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Special Issue "New Trends in Urban Spatial Planning and Sustainable Development"

A special issue of International Journal of Environmental Research and Public Health (ISSN 1660-4601). This special issue belongs to the section "Environmental Science and Engineering".

Deadline for manuscript submissions: 31 March 2023 | Viewed by 4286

Special Issue Editor

Dr. Wei Wu
E-Mail Website
Guest Editor
College of Land Management, Nanjing Agricultural University, Nanjing 210095, China
Interests: land use utility and management; spatial planning

Special Issue Information

Dear Colleagues,

The urban area is the pivotal place for human socio-economic activities, occupying less than 2.4% of the world's area but inhabiting more than half of the world's population. While the rapid urbanization process promotes economic development and improves the quality of human life, it also brings a series of environmental problems (such as landscape fragmentation, biodiversity loss, ecosystem degradation, extreme climate, greenhouse effect and environmental pollution, etc.), objectively exacerbating ecological risks. Urban sustainable development and public health are therefore facing severe challenges. Urban spatial planning is an effective tool to deal with environment and public health crises in the process of urbanization. A comprehensive understanding of the process mechanism, driving force and evolution trend of the above problems and their relationship with urbanization is a necessary prerequisite for scientific and rational urban spatial planning to ensure sustainable development. Since 2020, the COVID-19 epidemic has continued to hit public health and socioeconomic development around the world. It reflects the vulnerability of human society in coping with sudden disasters. In the context of the normalization of the epidemic, the layout and optimization of urban space through planning are urgently needed to ensure regional as well as global sustainable development in the post-epidemic era. This Special Issue focuses on the latest research progress related to urban spatial planning and sustainable development, such as new theories, new methods and new models, etc. Both original papers and review papers are encouraged for submission. Potential research topics include, but are not limited to, the following: (1) Urbanization process and global environmental change; (2) Evolution of ecosystem structure, functions and services during urban expansion; (3) Urban spatial planning under the carbon neutrality goals; (4) Prevention and control of urban environmental pollution (including water, air, soil pollution and degradation, etc.); (5) Land use land cover change (including urban expansion, urban sprawl) processes and the driving mechanism; (6) Regional ecological risk prevention and control and reconstruction of ecological security pattern; (7) Urban spatial planning in the post-epidemic era (including emergency shelters, spatial allocation of medical resources and services, etc.).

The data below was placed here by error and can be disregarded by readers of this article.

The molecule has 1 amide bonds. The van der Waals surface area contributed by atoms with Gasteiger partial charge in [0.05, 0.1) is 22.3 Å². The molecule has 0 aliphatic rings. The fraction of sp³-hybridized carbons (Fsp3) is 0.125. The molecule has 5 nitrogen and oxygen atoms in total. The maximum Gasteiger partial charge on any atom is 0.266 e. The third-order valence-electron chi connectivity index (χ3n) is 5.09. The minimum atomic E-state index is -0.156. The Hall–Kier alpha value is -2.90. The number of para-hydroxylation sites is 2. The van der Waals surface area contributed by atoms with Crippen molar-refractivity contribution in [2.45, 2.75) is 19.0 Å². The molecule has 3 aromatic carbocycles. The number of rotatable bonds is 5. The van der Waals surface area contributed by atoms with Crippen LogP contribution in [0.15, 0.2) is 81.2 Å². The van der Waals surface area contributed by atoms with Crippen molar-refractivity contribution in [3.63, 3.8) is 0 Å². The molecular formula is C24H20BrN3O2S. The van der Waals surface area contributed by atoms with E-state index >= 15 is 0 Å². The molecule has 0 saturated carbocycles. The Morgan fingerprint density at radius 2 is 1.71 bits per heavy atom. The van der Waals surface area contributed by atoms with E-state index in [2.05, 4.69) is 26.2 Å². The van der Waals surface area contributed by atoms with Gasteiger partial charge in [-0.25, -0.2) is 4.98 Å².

Dr. Wei Wu
Guest Editor

Manuscript Submission Information

Manuscripts should be submitted online at www.mdpi.com by registering and logging in to this website. Once you are registered, click here to go to the submission form. Manuscripts can be submitted until the deadline. All submissions that pass pre-check are peer-reviewed. Accepted papers will be published continuously in the journal (as soon as accepted) and will be listed together on the special issue website. Research articles, review articles as well as short communications are invited. For planned papers, a title and short abstract (about 100 words) can be sent to the Editorial Office for announcement on this website.